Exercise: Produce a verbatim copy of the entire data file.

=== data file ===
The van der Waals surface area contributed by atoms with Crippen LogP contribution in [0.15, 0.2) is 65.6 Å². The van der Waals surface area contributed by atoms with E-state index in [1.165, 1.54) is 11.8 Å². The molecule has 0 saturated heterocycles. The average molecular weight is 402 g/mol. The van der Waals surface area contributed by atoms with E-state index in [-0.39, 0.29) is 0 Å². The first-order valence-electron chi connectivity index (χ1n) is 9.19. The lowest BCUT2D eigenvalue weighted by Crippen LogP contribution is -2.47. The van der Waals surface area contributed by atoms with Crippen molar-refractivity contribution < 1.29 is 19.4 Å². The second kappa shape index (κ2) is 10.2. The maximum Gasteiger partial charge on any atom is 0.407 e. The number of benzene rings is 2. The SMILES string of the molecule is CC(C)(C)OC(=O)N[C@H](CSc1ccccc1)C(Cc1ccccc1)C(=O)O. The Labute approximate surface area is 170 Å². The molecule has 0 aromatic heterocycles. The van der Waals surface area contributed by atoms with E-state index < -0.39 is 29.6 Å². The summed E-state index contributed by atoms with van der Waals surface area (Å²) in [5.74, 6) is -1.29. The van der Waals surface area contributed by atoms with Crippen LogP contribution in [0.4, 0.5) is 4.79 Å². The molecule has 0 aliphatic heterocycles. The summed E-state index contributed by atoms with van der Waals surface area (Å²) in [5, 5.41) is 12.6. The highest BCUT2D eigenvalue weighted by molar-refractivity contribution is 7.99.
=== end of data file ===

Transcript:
The van der Waals surface area contributed by atoms with Crippen LogP contribution in [0.15, 0.2) is 65.6 Å². The van der Waals surface area contributed by atoms with E-state index in [1.165, 1.54) is 11.8 Å². The molecule has 0 saturated heterocycles. The average molecular weight is 402 g/mol. The van der Waals surface area contributed by atoms with E-state index in [-0.39, 0.29) is 0 Å². The first-order valence-electron chi connectivity index (χ1n) is 9.19. The lowest BCUT2D eigenvalue weighted by Crippen LogP contribution is -2.47. The van der Waals surface area contributed by atoms with Crippen molar-refractivity contribution < 1.29 is 19.4 Å². The second kappa shape index (κ2) is 10.2. The maximum Gasteiger partial charge on any atom is 0.407 e. The number of benzene rings is 2. The SMILES string of the molecule is CC(C)(C)OC(=O)N[C@H](CSc1ccccc1)C(Cc1ccccc1)C(=O)O. The Labute approximate surface area is 170 Å². The molecule has 0 aromatic heterocycles. The van der Waals surface area contributed by atoms with E-state index < -0.39 is 29.6 Å². The summed E-state index contributed by atoms with van der Waals surface area (Å²) in [5.74, 6) is -1.29. The van der Waals surface area contributed by atoms with Crippen LogP contribution in [0.4, 0.5) is 4.79 Å². The molecule has 0 aliphatic heterocycles. The summed E-state index contributed by atoms with van der Waals surface area (Å²) in [5, 5.41) is 12.6. The highest BCUT2D eigenvalue weighted by molar-refractivity contribution is 7.99.